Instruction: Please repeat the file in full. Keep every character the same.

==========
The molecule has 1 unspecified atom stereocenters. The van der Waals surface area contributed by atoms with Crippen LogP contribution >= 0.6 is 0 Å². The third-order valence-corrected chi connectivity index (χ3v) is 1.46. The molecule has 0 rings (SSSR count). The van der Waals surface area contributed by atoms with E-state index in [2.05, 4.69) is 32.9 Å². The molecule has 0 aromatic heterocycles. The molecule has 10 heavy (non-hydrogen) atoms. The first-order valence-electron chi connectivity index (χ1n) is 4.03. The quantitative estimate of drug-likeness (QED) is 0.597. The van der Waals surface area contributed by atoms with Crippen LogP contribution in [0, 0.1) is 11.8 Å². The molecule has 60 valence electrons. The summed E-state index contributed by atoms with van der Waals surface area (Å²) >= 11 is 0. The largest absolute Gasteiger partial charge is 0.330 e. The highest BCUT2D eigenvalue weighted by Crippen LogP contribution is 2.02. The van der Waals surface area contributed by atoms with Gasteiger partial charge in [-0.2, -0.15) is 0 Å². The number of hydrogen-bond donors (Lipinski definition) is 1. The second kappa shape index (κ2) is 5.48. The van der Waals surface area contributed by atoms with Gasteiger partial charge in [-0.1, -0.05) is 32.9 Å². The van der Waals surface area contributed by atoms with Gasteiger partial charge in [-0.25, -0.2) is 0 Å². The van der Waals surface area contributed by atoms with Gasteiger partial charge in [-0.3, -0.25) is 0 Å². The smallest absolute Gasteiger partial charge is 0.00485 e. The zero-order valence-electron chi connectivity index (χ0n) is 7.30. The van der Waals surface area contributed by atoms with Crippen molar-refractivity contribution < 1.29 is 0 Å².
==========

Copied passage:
The molecule has 1 unspecified atom stereocenters. The van der Waals surface area contributed by atoms with Crippen LogP contribution >= 0.6 is 0 Å². The third-order valence-corrected chi connectivity index (χ3v) is 1.46. The molecule has 0 rings (SSSR count). The van der Waals surface area contributed by atoms with E-state index in [2.05, 4.69) is 32.9 Å². The molecule has 0 aromatic heterocycles. The molecule has 10 heavy (non-hydrogen) atoms. The first-order valence-electron chi connectivity index (χ1n) is 4.03. The quantitative estimate of drug-likeness (QED) is 0.597. The van der Waals surface area contributed by atoms with Crippen LogP contribution in [0, 0.1) is 11.8 Å². The molecule has 60 valence electrons. The summed E-state index contributed by atoms with van der Waals surface area (Å²) >= 11 is 0. The largest absolute Gasteiger partial charge is 0.330 e. The highest BCUT2D eigenvalue weighted by Crippen LogP contribution is 2.02. The van der Waals surface area contributed by atoms with Gasteiger partial charge in [-0.2, -0.15) is 0 Å². The number of hydrogen-bond donors (Lipinski definition) is 1. The second kappa shape index (κ2) is 5.48. The van der Waals surface area contributed by atoms with Gasteiger partial charge in [-0.1, -0.05) is 32.9 Å². The van der Waals surface area contributed by atoms with Gasteiger partial charge in [-0.25, -0.2) is 0 Å². The van der Waals surface area contributed by atoms with Gasteiger partial charge in [-0.3, -0.25) is 0 Å². The smallest absolute Gasteiger partial charge is 0.00485 e. The zero-order valence-electron chi connectivity index (χ0n) is 7.30. The van der Waals surface area contributed by atoms with Crippen molar-refractivity contribution < 1.29 is 0 Å².